Care_of_the_Diabetic_Client_Powerpoint_Brunner.ppt - Care of the Diabetic Client NUR 3215 Process I Delores B Lawson RN DSN 1 Diabetes Mellitus Group of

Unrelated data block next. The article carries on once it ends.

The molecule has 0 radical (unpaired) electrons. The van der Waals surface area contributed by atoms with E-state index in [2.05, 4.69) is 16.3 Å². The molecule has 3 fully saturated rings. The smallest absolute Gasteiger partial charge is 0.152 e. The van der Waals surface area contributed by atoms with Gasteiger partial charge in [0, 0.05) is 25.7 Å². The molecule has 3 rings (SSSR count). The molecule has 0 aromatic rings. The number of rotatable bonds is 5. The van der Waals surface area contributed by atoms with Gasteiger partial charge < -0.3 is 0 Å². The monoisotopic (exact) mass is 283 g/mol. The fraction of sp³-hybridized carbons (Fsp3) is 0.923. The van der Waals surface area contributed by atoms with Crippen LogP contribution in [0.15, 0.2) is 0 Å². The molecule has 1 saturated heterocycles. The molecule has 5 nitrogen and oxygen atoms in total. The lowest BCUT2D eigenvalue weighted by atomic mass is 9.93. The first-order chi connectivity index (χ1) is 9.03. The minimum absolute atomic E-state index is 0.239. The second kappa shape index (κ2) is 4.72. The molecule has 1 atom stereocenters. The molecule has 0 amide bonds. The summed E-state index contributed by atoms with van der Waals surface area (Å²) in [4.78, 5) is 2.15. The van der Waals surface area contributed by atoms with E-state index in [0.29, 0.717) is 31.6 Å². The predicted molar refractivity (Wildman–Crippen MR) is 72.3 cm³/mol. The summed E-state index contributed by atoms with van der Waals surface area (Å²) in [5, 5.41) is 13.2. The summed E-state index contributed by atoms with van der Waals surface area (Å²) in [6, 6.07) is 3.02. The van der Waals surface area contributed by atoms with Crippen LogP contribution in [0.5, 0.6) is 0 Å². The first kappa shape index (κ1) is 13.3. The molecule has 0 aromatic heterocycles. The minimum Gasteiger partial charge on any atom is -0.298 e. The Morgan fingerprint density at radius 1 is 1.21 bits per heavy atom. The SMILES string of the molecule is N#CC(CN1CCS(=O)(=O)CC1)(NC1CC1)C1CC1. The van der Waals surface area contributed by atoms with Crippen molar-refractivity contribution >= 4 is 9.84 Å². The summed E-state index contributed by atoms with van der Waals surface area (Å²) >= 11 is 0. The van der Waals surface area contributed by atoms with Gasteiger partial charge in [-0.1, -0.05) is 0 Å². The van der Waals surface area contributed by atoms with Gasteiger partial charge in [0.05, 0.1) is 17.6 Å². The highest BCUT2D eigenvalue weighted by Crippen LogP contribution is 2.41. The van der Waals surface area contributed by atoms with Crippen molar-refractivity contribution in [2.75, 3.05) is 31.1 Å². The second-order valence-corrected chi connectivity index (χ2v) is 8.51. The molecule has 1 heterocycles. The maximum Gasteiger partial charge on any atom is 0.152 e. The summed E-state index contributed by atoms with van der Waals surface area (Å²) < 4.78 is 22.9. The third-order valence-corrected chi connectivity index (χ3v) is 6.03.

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Unformatted text preview: Care of the Diabetic Client NUR 3215 Process I Delores B. Lawson, RN., DSN 1 Diabetes Mellitus Group of metabolic diseases characterized by elevated levels of glucose in the blood (hyperglycemia) Results from defects in insulin secretion and/or insulin action 2 Classification of Diabetes Type 1 – (previously IDDM, Type I) 5-10%; Tx - exogenous insulin Type 2 – (previously NIDDM, Type II) 90-95%; Tx – diet, exercise (oral hypoglycemic agents and/or insulin - control, acute physiologic stress) Type 1 – 90% beta cells destroyed by autoimmune process (little or no insulin, require insulin injections to control BG levels) Type 2 - < sensitivity to insulin (insulin resistance), impaired beta cell functioning from < insulin production (>30 y/o and obese) 3 Diabetes Mellitus Old terms & Roman #’s - classification based on tx not underlying etiology. Use numbers - helps reduce confusion Many differences within each category (Type 2 can move from one category to another (gestational) Borderline diabetes – impaired glucose tolerance (IGT) or impaired fasting glucose (IFG) BG levels fall bet/w normal levels and levels considered dx for diabetes 4 Incidence Affects 17+ million; 5.9 million undx Especially prevalent in elderly AA, minority groups > risk for development, complications & > death rates 5 Incidence Leading cause - nontraumatic amputations, blindness, end stage renal disease 3rd leading cause death by disease (CVA) Economic cost > (> health cost, aging pop.) $100 billion/yr – direct & indirect cost 6 Diabetes Mellitus Cause – unknown and no cure Nursing care- varies with type, client’s age & needs Lifelong changes in client’s lifestyle & health status Normal BG – 70-110 mg/dL 7 Pancreatic Hormones Necessary for metabolism & cellular utilization of CHO, protein & fat Islet of Langerhans – Alpha and Beta cells produce the endocrine hormones – Glucagon and Insulin 8 Alpha Cells Hormone Produces hormone Glucagon < glucose oxidation & > BG levels Action initiated when BG falls <70mg/dL Keeps BG level from < below certain level when fasting or bet/w meals Stimulates breakdown of glycogen in liver, formation of CHO in liver & breakdown of lipids in liver & adipose tissue 9 Beta Cells Hormone Secretes hormone Insulin (anabolic or storage hormone) Facilitates movement of glucose across cell membranes into cells, < BG levels Enters portal circulation, then liver & released into general circulation Rapidly bounds to peripheral tissues (muscles & fat cells) or destroyed by liver & kidney 10 Insulin Prevents excess breakdown of glycogen in muscle and liver Facilitates lipid formation Inhibits breakdown of stored fats Helps move amino acids into cells for protein synthesis 11 Insulin Controls level of glucose in blood by regulating production & storage of glucose Release regulated by BG levels Levels rises in mins when eat, peaks in 3060 mins, then returns to base line 2-3 hrs 12 Insulin Facilitates active transport of glucose into muscle & fat cells – used as energy source Causes excess glucose to be stored in fat cell, preventing glucose from accumulating in blood Increased plasma levels of amino acids & fatty acids stimulate insulin release 13 BG Homeostasis All body tissues and organs require constant supply of glucose Brain, liver, intestines & renal tubules do not require insulin to transfer glucose into their cells Skeletal muscle, cardiac muscle & adipose tissue require insulin for glucose to move into the cells 14 Additional Glucose Stimulants Additional stimulants that increase glucose during hypoglycemia, stress, growth, > metabolic demands: Epinephrine Growth hormone Thyroxine Glucocorticoids 15 Treatment Goals/Complications Primary goals: Control BG levels Prevent acute/long term complications Acute metabolic complications Diabetic ketoacidosis (DKA) Hyperglycemic hyperosmolar nonketoic syndrome (HHNS) Hypoglycemia 16 DM Complications Long term complications Angiopathies Macrovascular (CAD, CVA, PVD) Microvascular (kidney, eye) (nephropathy, retinopathy) Neuropathic (diseases of nerves) 17 Type 1 Characterized by destruction of pancreatic beta cells (90%) – exogenous insulin required Thought - combined genetic, immunologic, & possibly environmental (viral) factors contribute to beta cell destruction Destruction results in < insulin production, unchecked glucose production by liver & fasting hyperglycemia Only inherit genetic predisposition (tendency) in those with certain HLA (genes) types (DR3 & DR4) 18 Type 1 Characterized by: hyperglycemia (> BG levels) breakdown of body fats & proteins (Insufficient/no insulin to transport glucose into muscles & fat cells – attempt to restore energy sources) development of ketosis (oxidation of fatty acids) 19 Clinical Manifestations 3 P’s Polyuria - > urination d/t osmotic diuresis Polydipsia - > thirst (excess < flds) Polyphagia - > appetite d/t catabolic state induced by insulin deficiency & protein & fat breakdown 20 Type 1 Manifestations Classic – 3 P’s, wt loss, malaise, fatigue (d/t lack of insulin to transport glucose across cell membrane into cell - < energy) Hyperglycemia – glucose molecules accumulate in circulating bld = osmotic diuretic Serum hyperosmolality – hyperglycemia draws H2O from IC space into general circulation Polyuria – > UA output d/t hyperglycemia & > bld vol. & > renal blood flow 21 Type 1 Glucosuria – BG level exceeds renal threshold (180-200 mg/dL) for glucose – excess glucose excreted in urine Dehydration – < in IC vol. & > urinary output (polydipsia, > thirst) Polyphagia – > food intake, wt loss d/t loss of H2O, breakdown proteins & fats (attempt to restore energy sources) 22 Type 1 Ketones – byproducts of fat breakdown (acids) Ketone bodies – disturb A/B balance of body when accumulated in excessive amts. DKA – acute complication – Metabolic acidosis s/s - abdominal pain, N, V, hyperventilation, fruity breath odor Tx – insulin, f/e, K+ Untx – altered LOC, coma, death 23 Type 2 Insulin resistance & impaired insulin secretion Exact cause - unknown, genetic factors thought to play a role Insulin resistance - < tissue sensitivity to insulin (norm - insulin bind to special receptors on cell surfaces & initiate series of reactions involved in glucose metabolism) 24 Type 2 Diminished intracellular reactions, insulin less effective at stimulating glucose uptake by tissues & at regulating glucose released by liver Beta cells can’t keep up with > demand of insulin, glucose levels >, & type 2 diabetes develops Enough insulin present to prevent breakdown of fat & production of ketone bodies DKA uncommon – uncontrolled cases may lead to HHNS 25 Type 2 Slow, progressive glucose intolerance May go undetected for many years S/S – frequently mild may include fatigue, irritability, polyuria, polydipsia, skin wounds, vaginal infections, blurred vision 26 Type 2 Primary tx – weight loss Exercise – enhances insulin effectiveness Oral antidiabetic agents – may be needed Insulin therapy – temporary or on-going 27 Clinical Manifestations Type 2 Onset slow, 2 P’s (polyuria, polydipsia) Fatigue & weakness Sudden vision changes - blurred Tingling or numbness (hands or feet) Dry skin, skin lesions, slow healing wounds Recurrent infections 28 Type 2 Acute complication – HHNS Tx – f/e, insulin, IV potassium Monitor skin turgor, I&O, CVP, LOC, cardiac activity, BG levels 29 Assessment & Dx Findings Dx basic criterion - abnorm > BG level Dx DM – Fasting plasma glucose (FPG) 126mg/dL or > Random plasma glucose level >200 mg/dL more than once OGTT/IGTT – not recommended for routine clinical use 30 Gerontologic Considerations >BG levels – appears to be age-related 50 y/o & > - common Cause – age related DM unknown (changes in CHO metabolism) maybe d/t poor diet, < exercise, < lean body mass (ingested CHO may be stored), altered insulin secretion, > fat tissue (> insulin resistance) 31 Management Main goal – normalize insulin activity & BG levels (< development of vascular & neuropathic complications) Therapeutic goal – achieve norm BG levels (euglycemia) without hypoglycemia & without seriously disrupting usual lifestyle & activities 32 Management 5 components of management nutrition, exercise, monitoring, pharmacologic therapy & education (client & family) Requires - constant assessment & modification of tx plan (nurse) & daily adjustments (client) 33 Nutritional Management Objective – control total caloric intake 5 Goals – Provide food for optimal nutrition Meet energy needs Achieve & maintain reasonable wt Maintain BG level & prevent complications Maintain serum lipids levels (macrovascular risks) 34 Nutrition Management Type 1 – maintain consistency in amt of calories & CHO at different meal times & time intervals bet/w meals with snacks if necessary Type 2 – 10% wt loss may reduce/eliminate need for antidiabetic meds Obese clients – (type 2) wt loss key to treatment Overweight – BMI 25-29 (body mass index - wt-to-ht ratio calculated by dividing body wt by square of ht) Obesity- 20% > ideal body wt or BMI = or > than 30 35 Nutrition Meal plan – food preferences, lifestyle, usual eating times & ethnic & cultural background Intensive insulin therapy – greater flexibility - timing & content of meal (adjust insulin dosage for changes in eating & exercise habits) Old concept – maintain constant dose of insulin adjusting schedule to insulin actions & duration Teaching – use various educational tools, materials and approaches 36 Nutrition Teaching Initial – consistent eating habits, relationship bet/w food & insulin, individualized meal plan Follow-up – management skills (restaurant eating, reading labels, adjusting meal plan for exercise, illness, special occasions) Nurse – communicates pertinent information to dietitian and reinforces ct understanding 37 Caloric Requirements Calories distributed - CHO, protein & fats, meal plan developed Caloric controlled diets – energy needs & cal requirements calculated based on age, gender, ht & wt Activity element - provides actual # cal required for wt maintenance 38 Caloric Requirements Promote 1-2 lb loss weekly – 500 to 1000 cal subtracted from daily total Calorie-controlled diets – may be confusing & difficult to comply (measure precise portions, specific foods & amounts) More realistic – base plan, usual eating habits & lifestyle to control glucose & wt loss or maintenance Work closely dietitian - assess current eating habits to achieve realistic, individualized goals 39 Caloric Distributions Focus - CHO, Proteins & Fats Recommended caloric intake CHO–50-60% (CHO counting - gm) Protein – 10% Fats – 20-30% (unsaturated - cholesterol < 300mg/day) Fiber – < BG & lipid levels Fiber - (soluble - legumes, oats) > stool bulk & prevents constipation (insoluble – wholegrain breads & cereals) 40 Food Classification Systems Several systems for meal planning (3) 1. Exchange Lists - 6 main exchange lists: Bread/starch, Vegetable, Milk, Meat, Fruit, & Fat Food items on 1 list contain = amts cal & approx gm protein, CHO & fat; may be interchanged with one another Combination & convenient foods, desserts, snacks, & fast foods included on list 41 Food Guide Pyramid 2. Food Guide Pyramid - Common Type 2 difficult time complying with calorie controlled diet 6 food groups: Bread, cereal, rice, pasta; Fruits; Vegetables (< cal & fat, > fiber); Meat, poultry, fish, eggs, dry beans, nuts; Milk, yogart, cheese; Fats, oils, sweets (use sparingly) 42 Glycemic Index 3. Glycemic Index – monitor amt given food > BG level Main goal - avoid sharp, rapid > in BG levels after food eaten Establish own glycemic index – monitor BG level after ingesting a particular food 43 Alcohol Consumption Moderation recommended (with food) Danger – hypoglycemia (taking insulin) May > norm physiologic reactions in body that produce glucose (gluconeogenesis) ETHO on empty stomach > likelihood of <BG occurring 44 Alcohol Consumption Type 2 – taking sulfonylurea agent chlorpropamide (Diabinese), side effect of consumption - a disulfiram (Antabuse) type reaction Consumption may lead to excess wt gain, hyperlipidemia & > BG levels (mixed drinks) Teach – use < calorie or less sweet drinks (light beer/dry wine & eat food with ETOH) Antabuse reaction - (facial flushing, warmth, HA, N, V, sweating or thirst within min. of consuming ETOH 45 Sweetners Use in moderation – avoid potential adverse effects 2 main types – nutritive & non-nutritive Nutritive - contain calories (fructose, sorbitol, xylitol – cal. amt. similar to sucrose (table sugar), causes less > BG than sucrose Non-nutritive - few/no cal., produce minimal/no > BG - Saccharin (no cal.), Aspartame (NutraSweet) 4 cal/pk, loses sweetness with heat, Acesulfame-K (Sunnette) contains 1 cal/pk, Sucralose (Splenda) Splenda – no calories - about 600 times sweeter than sugar. FDA approves it for use in baked goods, nonalcohoic beverages, chewing gum, coffee, confections, frostings and frozen dairy products 46 Food Labels Teach to read labels: Sugarless or sugar free Dietetic Health foods/snacks Sugarless/sugar free - may contain cal. = to sugar containing products (contain nutritive sweetners) Should not consider sugarless or sugar free foods as “free” foods (eat unlimited) Dietetic foods – not necessarily reduced-calorie (< Na, >sugar & fat) Health foods/snacks– often contain CHO, saturated vegetable fats 47 Exercise Benefits <BG & <CV risk factors > uptake of glucose by body muscles & improves insulin utilization Improves circulation & muscle tone Alters blood lipid levels, > high density liproproteins, < total cholesterol & triglycerides Enhances loss of body fat 48 Exercise Precautions Should not exercise - BG > 250 mg/dL, ketones in urine Teach - Initially (insulin) – eat 15g CHO snack or complex CHO with protein before moderate exercise (prevent unexpected hypoglycemia) Teach – On-going - monitor BG to determine if extra food needed & amt. before, during or after exercise If BG > 250 mg exercise causes (> secretion of glucagon, growth hormone & catecholamines, liver then releases more glucose & > BG) 49 Exercise Exercise & wt loss improves insulin sensitivity & may < need for insulin or oral agents – obese, type 2 Glucose tolerance may eventually return to normal - type 2 Type 2 not taking insulin or oral agent may not need extra food before exercise Precautions: Use proper footwear; avoid in extreme heat or cold; inspect feet daily afterwards; avoid during periods of poor metabolic control 50 Exercise Recommendations Regular, same time (BG at peak), same amt Slow, gradual increase with MD approval Daily walking – safe, beneficial >30 y/o – 2 or more risk factors of heart disease (HTN, obesity, smoker, male, family hx., abnorm EKG, > cholesterol) exercise stress test recommended 51 Monitoring Glucose Levels & Ketones SMBG – self monitoring BG Useful for managing self-care Enables adjustment of tx regimen (optimal BG control) Allows detection & prevention (hypo/hyper) Plays role in normalizing BG levels May < risk of long-term complications 52 Monitoring Various SMBG methods Most – drop bld, apply to special reagent strip (5-30 sec.), meter gives digital readout of BG value Meters offers different features & benefits (visual impairments – audio components) 53 SMBG Systems Teach technique - initially (newly dx) Evaluate technique - experienced Compare meter with simultaneous lab measured BG level (q 6-12 mons) Assess meters & strips with control solutions specific to meter when new strips open or validity of reading in doubt 54 Candidates for SMBG Key tx for any intensive insulin therapy regimen (2-4 injections/day or insulin pumps) Recommended: Unstable DM Tendency for severe ketosis or hypo Hypo without warning symptoms Not taking insulin (monitor effects of exercise , diet & oral meds) Type 2 – periods of suspected hyper or hypo 55 SMBG Frequency Require insulin 2-4 X/day (ac meals & hs) At least 3X/day ac meals (determine each dose) No required insulin - 2-3X/wk & 2 hr postprandial test Whenever hypo or hyper suspected Increase frequency - changes in meds, activity, diet, with stress or illness 56 Responding to SMBG Results Keep log (BG patterns, alter tx regimen) Test at peak med times (evaluate dose adjustments needs) Test ac meals – evaluate basal & determine bolus doses Test 2 hrs pc meals - titrate bolus doses, regular or lispro Type 2 – test ac & 2 hrs pc largest meal of day or ….. Test 3am wkly - take insulin hs or have insulin pump (document BG level not < during hs) 57 Glycosylated Hemoglobin HgbA1C or A1C – bld test reflects ave BG level over past 2-3 months Normal range 4-6% Glucose molecules attach to HBG in RBC when BG levels > Life of RBC - approx 120 days 58 Urine Testing for Glucose Use limited - don’t/cannot perform SMBG Less expensive & non invasive Apply urine to reagent strip or tab & match colors on stripe with color chart Disadv: False-negative readings Don’t reflect BG level at time of test Some meds interfere with results (ASA, vit C) 59 Testing for Ketones Ketones (ketone bodies) – UA signals control deteriorating & DKA risk high (type 1) Byproducts of fat breakdown (breakdown stored fat for energy when almost no effective insulin available) Accumulate in bld & UA UA testing – dipstick most common method for self-testing (ketonuria) Perform – type 1 - glucosuria or persistently > BG level (>240mg/dL 2 consecutive times, illness, gestational DM) 60 Pharmacology Therapy Insulin therapy – SMBG cornerstone of therapy Type 1 - exogenous must be administered for life Type 2 – may be necessary if diet & oral agents fail, during illness, infection, pregnancy, surgery or other stressful events. Insulin – secreted by beta cells, works to lower the BG level after meals by facilitating the uptake & utilization of glucose by muscle, fat & liver cells. In absence of adequate insulin, pharmacologic therapy is essential 61 Insulin & Regular acting Insulin Group in several categories (onset, peak & duration of action) Human insulin – shorter duration of action than insulin from animal sources Rapid acting insulin lispro (Humalog) & insulin aspart (Novolog) produce more rapid effect (short duration) than regular insulin Onset 5-15 mins., peak 1 hr, duration 2-4 hrs Eat 5-15 minutes after injection 62 Regular Insulin Short acting (R), clear, onset 30 min - 1 hr, peak 2-3 hrs, duration 4-6 hrs. (Humulin R, Iletin Regular, Novolin R) Usually administered 20-30 min. before meal, alone or in combination with longer-acting insulin 63 Intermediate Insulin NPH insulin (neutral protamine Hagedorn) or Lente insulin Humulin N, Iletin NPH, Novolin N = NPH insulins Humulin L, Iletin L, Novolin L = Lente insulins Onset 3-4 hrs, peak 4-12 hrs., duration 16-20 hrs. White & cloudy Eat around onset & peak 64 Long-acting Insulin Ultralente insulin Sometimes called peakless insulin (has long slow sustained action) Onset 6-8 hrs., peak, 12-16 hrs, duration 20-30 hrs. 65 Peakless Insulin Insulin Glargine (Lantus) – peakless insulin, approved to use as basal insulin – absorbed very slowly over 24 hrs & given once a day Suspension with pH of 4 – cannot be mixed with other insulin (cause precipitation) Onset – 1 hr., peak continuous (no peak), duration 24 hrs. Used for basal dose 66 Insulin Nurse must focus on which meals/snacks are being covered by which insulin doses Rapid & short acting insulin - expected to cover rise in glucose levels after meals (immediately after the injection) Intermediate acting insulin – expected to cover subsequent meals Long-acting insulin - provides relatively constant level of insulin & act as a basal insulin 67 Source and Manufacturers Human insulin widely used – produced by recombinant DNA technology 2 manufacturers in US – Eli-Lilly & Novo Nordisk Usually interchangeable, concentration, species & type are same Human insulin are by different companies, have different brand names 68 Insulin Regimen Varies from 1-4 injections/day Usually combination - short acting & longer acting Goal – mimic normal pattern of insulin secre...